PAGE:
just a quicky..

Discussion in 'AR-15 Discussion' started by jjfuller1, Aug 31, 2012.

  1. jjfuller1

    jjfuller1 New Member

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    what is the benefit of a bull barrel vs a regular barrel on an AR? i know in theory it takes longer to get hot. and longer to cool off. but does it helpso much with the actualy accuracy of an AR?
     
  2. purehavoc

    purehavoc New Member

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    Heavy, heavy, heavy. Looks nice in SS. Threaded makes a nice base for a can ;) .no recoil what so ever.
     

  3. mountainman13

    mountainman13 New Member

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    I thought this was gonna be tail trail material from the title.
     
  4. c3shooter

    c3shooter Administrator Staff Member

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    Same advantage that a heavy barrel has on any rifle- stiffer, less whip on firing, greater accuracy. Reason that benchrest shooters have those barrels that look like truck axles, instead of the light sporter barrels.
     
  5. Jpyle

    Jpyle New Member

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    Somehow I think this entire thread is going to show up in the Freudian thread.
     
  6. jjfuller1

    jjfuller1 New Member

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    i dont disclose what happens after dark :cool: hehe

    that helps.. guess i know what im looking for now.
     
  7. AgentTikki

    AgentTikki New Member

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    Heavier barrels are stiffer. Stifness reduces flex. Less variation each shot for better consistency.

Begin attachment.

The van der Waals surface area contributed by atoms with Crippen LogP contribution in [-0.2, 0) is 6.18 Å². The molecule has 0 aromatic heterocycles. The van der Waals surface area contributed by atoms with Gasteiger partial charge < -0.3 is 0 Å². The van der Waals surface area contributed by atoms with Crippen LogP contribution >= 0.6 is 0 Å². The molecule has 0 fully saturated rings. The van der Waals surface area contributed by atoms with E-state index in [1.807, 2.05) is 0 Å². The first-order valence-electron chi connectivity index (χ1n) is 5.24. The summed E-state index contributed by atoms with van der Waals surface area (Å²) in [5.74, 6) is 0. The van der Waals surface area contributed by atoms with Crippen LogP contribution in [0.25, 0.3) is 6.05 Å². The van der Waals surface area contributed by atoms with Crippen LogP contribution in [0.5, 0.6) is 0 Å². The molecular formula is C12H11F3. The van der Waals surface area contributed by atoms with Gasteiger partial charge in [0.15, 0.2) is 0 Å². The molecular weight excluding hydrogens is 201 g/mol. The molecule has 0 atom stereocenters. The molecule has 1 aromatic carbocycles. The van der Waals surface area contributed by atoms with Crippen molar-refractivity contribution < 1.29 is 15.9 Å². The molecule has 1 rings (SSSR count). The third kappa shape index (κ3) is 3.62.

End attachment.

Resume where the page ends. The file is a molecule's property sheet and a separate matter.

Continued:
Its not about accuracy. Its all about consistency. Consistency = precision.
     
  8. Dillinger

    Dillinger New Member

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    The above posts are correct, but perhaps I can elaborate a bit.

    With a GI profile, thin walled barrel, each shot generates harmonics in the barrel from the torque of the bullet entering the lands and grooves and starting to spin.

    Keep in mind that constant pressure from the explosion that set the bullet off is forcing that round into the lands and grooves at enormous forward pressure and that is resulting in torque.

    That torque is easier to cause subtle changes by vibration the further it gets from the base, which is where the thinner barrel is anchored to the action. Much like a fulcrum, the more distance you get away from the point of contact, the easier it is to make changes.

    With a heavier barrel, you are adding to the stiffness of the barrel, which reduces the ability of the harmonics to make those subtle changes.

    Take a drinking straw in two hands and twist it in your hands with one hand clockwise and one counter-clockwise. Now try to do the same thing with a section of garden hose the same length and you will get the picture. ;)

    JD